History of African American Cooperative Economic Thought and Practice
- Book: Collective Courage: A History of African American Cooperative Economic Thought and Practice. By Jessica Gordon Nembhard. Penn State University Press,
From the publisher:
"In Collective Courage, Jessica Gordon Nembhard chronicles African American cooperative business ownership and its place in the movements for Black civil rights and economic equality. Not since W. E. B. Du Bois’s 1907 Economic Co-operation Among Negro Americans has there been a full-length, nationwide study of African American cooperatives. Collective Courage extends that story into the twenty-first century. Many of the players are well known in the history of the African American experience: Du Bois, A. Philip Randolph and the Ladies' Auxiliary to the Brotherhood of Sleeping Car Porters, Nannie Helen Burroughs, Fannie Lou Hamer, Ella Jo Baker, George Schuyler and the Young Negroes’ Co-operative League, the Nation of Islam, and the Black Panther Party. Adding the cooperative movement to Black history results in a retelling of the African American experience, with an increased understanding of African American collective economic agency and grassroots economic organizing.
To tell the story, Gordon Nembhard uses a variety of newspapers, period magazines, and journals; co-ops’ articles of incorporation, minutes from annual meetings, newsletters, budgets, and income statements; and scholarly books, memoirs, and biographies. These sources reveal the achievements and challenges of Black co-ops, collective economic action, and social entrepreneurship. Gordon Nembhard finds that African Americans, as well as other people of color and low-income people, have benefitted greatly from cooperative ownership and democratic economic participation throughout the nation’s history."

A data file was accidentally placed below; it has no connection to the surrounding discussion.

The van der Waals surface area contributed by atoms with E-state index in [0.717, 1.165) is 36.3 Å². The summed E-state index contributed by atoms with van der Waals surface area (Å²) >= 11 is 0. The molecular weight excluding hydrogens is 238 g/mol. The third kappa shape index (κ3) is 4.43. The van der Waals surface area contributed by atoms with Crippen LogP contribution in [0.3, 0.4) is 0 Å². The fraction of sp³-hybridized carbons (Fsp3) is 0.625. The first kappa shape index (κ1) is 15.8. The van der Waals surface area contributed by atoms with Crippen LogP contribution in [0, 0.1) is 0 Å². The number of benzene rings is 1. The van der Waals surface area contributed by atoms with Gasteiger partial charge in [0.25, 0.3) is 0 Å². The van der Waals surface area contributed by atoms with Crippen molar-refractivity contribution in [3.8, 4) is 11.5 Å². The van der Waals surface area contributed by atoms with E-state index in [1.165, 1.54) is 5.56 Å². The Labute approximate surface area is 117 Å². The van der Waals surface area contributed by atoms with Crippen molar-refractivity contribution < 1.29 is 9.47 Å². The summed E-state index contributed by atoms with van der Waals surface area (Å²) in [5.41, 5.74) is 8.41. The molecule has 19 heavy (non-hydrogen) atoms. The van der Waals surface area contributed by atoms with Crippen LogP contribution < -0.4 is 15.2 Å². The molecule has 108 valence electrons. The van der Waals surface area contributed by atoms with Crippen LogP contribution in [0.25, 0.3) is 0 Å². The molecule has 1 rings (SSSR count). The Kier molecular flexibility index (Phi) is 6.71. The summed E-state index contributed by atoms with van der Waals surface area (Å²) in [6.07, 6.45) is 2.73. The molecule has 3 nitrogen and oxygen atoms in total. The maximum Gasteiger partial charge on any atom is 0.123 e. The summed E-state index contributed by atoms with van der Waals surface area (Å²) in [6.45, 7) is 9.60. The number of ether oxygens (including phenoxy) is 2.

Introduction: A Continuous and Hidden History of Economic Defense and Collective Well-Being
Part I: Early African American Cooperative Roots
1 Early Black Economic Cooperation: Intentional Communities, Communes, and Mutual Aid
2 From Economic Independence to Political Advocacy: Cooperation and the Nineteenth-Century Black Populist Movement
3 Expanding the Tradition: Early African American–Owned “Cooperative” Businesses
Part II: Deliberative Cooperative Economic Development
4 Strategy, Advocacy, and Practice: Black Study Circles and Co-op Education on the Front Lines
5 The Young Negroes’ Co-operative League
6 Out of Necessity: The Great Depression and “Consumers’ Cooperation Among Negroes”
7 Continuing the Legacy: Nannie Helen Burroughs, Halena Wilson, and the Role of Black Women
8 Black Rural Cooperative Activity in the Early to Mid-Twentieth Century
Part III: Twentieth-Century Practices, Twenty-First-Century Solutions
9 The Federation of Southern Cooperatives: The Legacy Lives On
10 Economic Solidarity in the African American Cooperative Movement: Connections, Cohesiveness, and Leadership Development
Time Line of African American Cooperative History, 1780–2012: Selected Events
“Collective Courage makes a very strong case for the historical and continuing importance of cooperatives as a strategy for African American economic, social, and political development. Given the emphasis on pooled resources, cooperative economic development is an approach that gets around the constraints of limited wealth among African American individuals and families. Moreover, this volume clearly demonstrates that cooperatives have ‘joint outputs’—that is, in addition to producing a particular good or service, a cooperative frequently produces other valuable social services, civic involvement, leadership development, and managerial expertise that is transferable to activities beyond the particular cooperative enterprise. Jessica Gordon Nembhard concludes that cooperatives have been successful in the past and also present the opportunity for expanded self-reliance in the future.
“The originality of this book is substantial. I am unaware of any similar work. This volume shows that Gordon Nembhard is a leading scholar on the role of cooperative economic development activities among African Americans. This well-organized text will be useful to general interest readers, undergraduate and graduate students, policy makers, and practitioners.”